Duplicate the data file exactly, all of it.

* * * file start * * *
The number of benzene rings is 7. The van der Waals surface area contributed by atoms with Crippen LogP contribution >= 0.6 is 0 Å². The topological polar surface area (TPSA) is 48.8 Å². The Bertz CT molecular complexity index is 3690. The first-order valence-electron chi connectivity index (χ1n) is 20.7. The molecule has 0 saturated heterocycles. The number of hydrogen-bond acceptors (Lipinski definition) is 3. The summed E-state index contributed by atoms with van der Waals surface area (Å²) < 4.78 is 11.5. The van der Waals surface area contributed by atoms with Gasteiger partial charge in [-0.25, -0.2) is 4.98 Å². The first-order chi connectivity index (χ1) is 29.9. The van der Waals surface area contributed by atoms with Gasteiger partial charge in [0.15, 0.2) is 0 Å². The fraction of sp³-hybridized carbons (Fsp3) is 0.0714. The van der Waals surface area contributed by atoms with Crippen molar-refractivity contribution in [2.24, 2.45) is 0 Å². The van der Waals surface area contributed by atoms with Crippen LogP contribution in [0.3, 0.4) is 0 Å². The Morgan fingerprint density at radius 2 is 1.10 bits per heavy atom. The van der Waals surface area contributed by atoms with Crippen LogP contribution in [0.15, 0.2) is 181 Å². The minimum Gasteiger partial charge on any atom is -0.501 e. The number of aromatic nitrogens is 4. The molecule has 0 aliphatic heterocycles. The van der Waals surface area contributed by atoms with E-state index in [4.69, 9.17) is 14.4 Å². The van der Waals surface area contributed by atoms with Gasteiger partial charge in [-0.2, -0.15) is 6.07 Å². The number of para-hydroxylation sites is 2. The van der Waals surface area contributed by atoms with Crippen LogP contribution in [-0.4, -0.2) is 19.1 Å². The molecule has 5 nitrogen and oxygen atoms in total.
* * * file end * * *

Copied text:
The number of benzene rings is 7. The van der Waals surface area contributed by atoms with Crippen LogP contribution >= 0.6 is 0 Å². The topological polar surface area (TPSA) is 48.8 Å². The Bertz CT molecular complexity index is 3690. The first-order valence-electron chi connectivity index (χ1n) is 20.7. The molecule has 0 saturated heterocycles. The number of hydrogen-bond acceptors (Lipinski definition) is 3. The summed E-state index contributed by atoms with van der Waals surface area (Å²) < 4.78 is 11.5. The van der Waals surface area contributed by atoms with Gasteiger partial charge in [-0.25, -0.2) is 4.98 Å². The first-order chi connectivity index (χ1) is 29.9. The van der Waals surface area contributed by atoms with Gasteiger partial charge in [0.15, 0.2) is 0 Å². The fraction of sp³-hybridized carbons (Fsp3) is 0.0714. The van der Waals surface area contributed by atoms with Crippen molar-refractivity contribution in [2.24, 2.45) is 0 Å². The van der Waals surface area contributed by atoms with Crippen LogP contribution in [0.3, 0.4) is 0 Å². The Morgan fingerprint density at radius 2 is 1.10 bits per heavy atom. The van der Waals surface area contributed by atoms with Crippen LogP contribution in [0.15, 0.2) is 181 Å². The minimum Gasteiger partial charge on any atom is -0.501 e. The number of aromatic nitrogens is 4. The molecule has 0 aliphatic heterocycles. The van der Waals surface area contributed by atoms with E-state index in [4.69, 9.17) is 14.4 Å². The van der Waals surface area contributed by atoms with Gasteiger partial charge in [-0.2, -0.15) is 6.07 Å². The number of para-hydroxylation sites is 2. The van der Waals surface area contributed by atoms with Crippen LogP contribution in [-0.4, -0.2) is 19.1 Å². The molecule has 5 nitrogen and oxygen atoms in total.